Take, for example, the cinquain; a five-line form with a syllable count of 2-4-6-8-2.  It would be possible to compose a syllabic cinquain in which the first three lines all had the same number of beats.  You could do this by varying the metrics: line 1 would have two strong single syllables (something like ‘Stop!  Look!’), line two could be two iambs, and line three could be two anapests.  In this way you would have a steady rhythm moving from line to line, but it would apply to a varying syllabic count.  This is a possibility that syllabic verse can nourish or account for, one that would not be available to a cinquain understood as a metrical form with a gradually ascending number of beats (1 beat, 2 beats, 3 beats, 4 beats, 1 beat).

I have seen examples in the haiku of Hackett and Wright where the three lines all share the same number of beats, three beats, but I don’t know if this is conscious or simply a result of intuitive skill.  But again, there are examples found in a syllabic form, where the line count varies, in which the beats remain constant but the syllable count changes.

In spite of these limitations, I find the analysis Daryush offers to be useful and insightful.  It directly applies to syllabic forms in which the count of syllables is the same for each line.  This would mean forms like some syllabic quatrain forms (but not the Englyn Unodl Union, one of my favorite quatrain forms from Wales) and the syllabic sonnet.  Her analysis also applies to sequences of any syllabic form; and here I think the analysis is worth pondering.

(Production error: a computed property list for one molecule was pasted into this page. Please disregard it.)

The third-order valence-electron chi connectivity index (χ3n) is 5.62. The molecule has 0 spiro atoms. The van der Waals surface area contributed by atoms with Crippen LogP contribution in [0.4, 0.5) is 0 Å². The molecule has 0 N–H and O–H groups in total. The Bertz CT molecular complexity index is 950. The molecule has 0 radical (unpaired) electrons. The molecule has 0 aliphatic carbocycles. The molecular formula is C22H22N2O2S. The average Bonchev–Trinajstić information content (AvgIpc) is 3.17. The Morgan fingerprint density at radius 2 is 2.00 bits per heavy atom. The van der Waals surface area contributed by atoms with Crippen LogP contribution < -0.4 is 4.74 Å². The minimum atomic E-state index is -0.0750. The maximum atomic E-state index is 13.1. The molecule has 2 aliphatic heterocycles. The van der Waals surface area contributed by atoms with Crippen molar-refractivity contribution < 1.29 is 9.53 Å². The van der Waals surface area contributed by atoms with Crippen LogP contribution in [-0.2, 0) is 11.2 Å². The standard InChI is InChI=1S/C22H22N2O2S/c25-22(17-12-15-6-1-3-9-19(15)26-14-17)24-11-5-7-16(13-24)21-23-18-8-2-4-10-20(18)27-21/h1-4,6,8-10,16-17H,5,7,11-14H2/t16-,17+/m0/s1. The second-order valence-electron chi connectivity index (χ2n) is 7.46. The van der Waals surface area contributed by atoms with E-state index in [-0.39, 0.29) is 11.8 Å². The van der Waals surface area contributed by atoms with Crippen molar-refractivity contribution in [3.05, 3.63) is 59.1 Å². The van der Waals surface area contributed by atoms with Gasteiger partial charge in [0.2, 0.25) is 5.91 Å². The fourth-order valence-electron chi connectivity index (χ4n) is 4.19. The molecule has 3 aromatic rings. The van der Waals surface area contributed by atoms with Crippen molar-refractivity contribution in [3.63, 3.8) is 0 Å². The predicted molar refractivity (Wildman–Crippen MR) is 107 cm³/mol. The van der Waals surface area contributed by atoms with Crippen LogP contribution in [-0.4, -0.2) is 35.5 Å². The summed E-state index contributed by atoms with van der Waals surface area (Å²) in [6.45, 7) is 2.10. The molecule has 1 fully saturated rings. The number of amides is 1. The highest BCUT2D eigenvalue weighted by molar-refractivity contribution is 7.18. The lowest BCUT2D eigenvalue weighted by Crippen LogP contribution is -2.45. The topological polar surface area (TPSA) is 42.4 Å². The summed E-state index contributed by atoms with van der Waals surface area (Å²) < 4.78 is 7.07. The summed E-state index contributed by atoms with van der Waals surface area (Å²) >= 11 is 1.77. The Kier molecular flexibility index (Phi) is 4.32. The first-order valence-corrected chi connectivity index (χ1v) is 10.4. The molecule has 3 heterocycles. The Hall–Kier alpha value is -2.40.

When I read a syllabic form I prefer reading a group of them, rather than a single example.  My experience has been that there is a rhythm generated by the count that begins to emerge when reading a sequence of cinquain, or tetractys, or syllabic haiku, or syllabic tanka.  It is a kind of pulse that is unique to each syllabic form.

Yet there is also variety to the pulse; it isn’t always a simple repetition.  And Daryush’s analysis explains why that variation occurs.  If you read a sequence of cinquain, the syllabic count will be the same as you read one after the other, but the number of beats will change as one moves from one cinquain to another.  What I mean is, if you take line 3 of a cinquain, you will always have six syllables in the line.  One cinquain might have three beats (say 3 iambs), and the next cinquain might have two beats (say 2 anapests), and other variations are possible.  Thus when reading a sequence of cinquain (or syllabic haiku, syllabic tanka, or etc.) there is a constant in the number of syllables, but variation in the number of beats as one moves from poem to poem in the sequence. 

The effect of this, to my mind, mimics certain natural experiences.  I am thinking of watching the flow of a river as one example, where certain pulses in the stream reappear but with intriguing variations.  A sequence of syllabic verse offers the listener this opportunity to experience a kind of contrapuntal effect, where variation is experienced above the constant of the syllabic count.  I think this is a pleasing aspect of short syllabic forms when they are spoken aloud to an audience in sequence.  I first experienced this by reading such sequences myself in collections such as the old ‘Amaze’ journal devoted to the cinquain.  I also found it one of the more pleasing features of the haiku of Wright and Hackett.  And, of course, syllabic tanka also has this effect.  It was syllabic tanka, in translation, that really opened up this aspect of syllabic verse to me.  I think that is one reason why the classic anthologies of Japanese tanka have proven so durable.

More to follow in Part 2.